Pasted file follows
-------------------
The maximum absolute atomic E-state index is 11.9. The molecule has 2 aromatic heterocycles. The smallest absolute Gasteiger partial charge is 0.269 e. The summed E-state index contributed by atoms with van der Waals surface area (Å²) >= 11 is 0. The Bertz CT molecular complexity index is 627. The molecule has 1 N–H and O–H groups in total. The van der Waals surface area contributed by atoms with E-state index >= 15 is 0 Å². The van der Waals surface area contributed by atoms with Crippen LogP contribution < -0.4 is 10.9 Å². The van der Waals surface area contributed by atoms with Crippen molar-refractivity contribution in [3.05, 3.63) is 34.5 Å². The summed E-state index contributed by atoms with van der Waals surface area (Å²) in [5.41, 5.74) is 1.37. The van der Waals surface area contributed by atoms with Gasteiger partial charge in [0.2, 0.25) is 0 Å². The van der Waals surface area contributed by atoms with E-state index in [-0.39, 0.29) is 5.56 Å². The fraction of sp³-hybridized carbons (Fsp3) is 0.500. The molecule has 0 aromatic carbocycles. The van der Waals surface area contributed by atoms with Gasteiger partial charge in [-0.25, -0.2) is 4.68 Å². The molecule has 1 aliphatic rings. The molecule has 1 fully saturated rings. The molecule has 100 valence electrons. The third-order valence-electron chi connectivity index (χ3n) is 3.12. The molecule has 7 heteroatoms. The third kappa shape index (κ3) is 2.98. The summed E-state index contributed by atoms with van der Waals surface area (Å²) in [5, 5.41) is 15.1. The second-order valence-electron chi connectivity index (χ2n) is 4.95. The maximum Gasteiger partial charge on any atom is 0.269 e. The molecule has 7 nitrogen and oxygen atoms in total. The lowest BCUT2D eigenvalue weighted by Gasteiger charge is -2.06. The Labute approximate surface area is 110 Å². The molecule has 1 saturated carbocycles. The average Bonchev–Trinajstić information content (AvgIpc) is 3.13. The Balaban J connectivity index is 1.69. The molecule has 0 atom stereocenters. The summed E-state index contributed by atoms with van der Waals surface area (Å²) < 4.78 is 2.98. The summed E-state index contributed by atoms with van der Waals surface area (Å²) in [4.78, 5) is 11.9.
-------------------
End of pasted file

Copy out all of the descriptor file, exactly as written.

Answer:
The maximum absolute atomic E-state index is 11.9. The molecule has 2 aromatic heterocycles. The smallest absolute Gasteiger partial charge is 0.269 e. The summed E-state index contributed by atoms with van der Waals surface area (Å²) >= 11 is 0. The Bertz CT molecular complexity index is 627. The molecule has 1 N–H and O–H groups in total. The van der Waals surface area contributed by atoms with E-state index >= 15 is 0 Å². The van der Waals surface area contributed by atoms with Crippen LogP contribution < -0.4 is 10.9 Å². The van der Waals surface area contributed by atoms with Crippen molar-refractivity contribution in [3.05, 3.63) is 34.5 Å². The summed E-state index contributed by atoms with van der Waals surface area (Å²) in [5.41, 5.74) is 1.37. The van der Waals surface area contributed by atoms with Gasteiger partial charge in [0.2, 0.25) is 0 Å². The van der Waals surface area contributed by atoms with E-state index in [-0.39, 0.29) is 5.56 Å². The fraction of sp³-hybridized carbons (Fsp3) is 0.500. The molecule has 0 aromatic carbocycles. The van der Waals surface area contributed by atoms with Gasteiger partial charge in [-0.25, -0.2) is 4.68 Å². The molecule has 1 aliphatic rings. The molecule has 1 fully saturated rings. The molecule has 100 valence electrons. The third-order valence-electron chi connectivity index (χ3n) is 3.12. The molecule has 7 heteroatoms. The third kappa shape index (κ3) is 2.98. The summed E-state index contributed by atoms with van der Waals surface area (Å²) in [5, 5.41) is 15.1. The second-order valence-electron chi connectivity index (χ2n) is 4.95. The maximum Gasteiger partial charge on any atom is 0.269 e. The molecule has 7 nitrogen and oxygen atoms in total. The lowest BCUT2D eigenvalue weighted by Gasteiger charge is -2.06. The Labute approximate surface area is 110 Å². The molecule has 1 saturated carbocycles. The average Bonchev–Trinajstić information content (AvgIpc) is 3.13. The Balaban J connectivity index is 1.69. The molecule has 0 atom stereocenters. The summed E-state index contributed by atoms with van der Waals surface area (Å²) < 4.78 is 2.98. The summed E-state index contributed by atoms with van der Waals surface area (Å²) in [4.78, 5) is 11.9.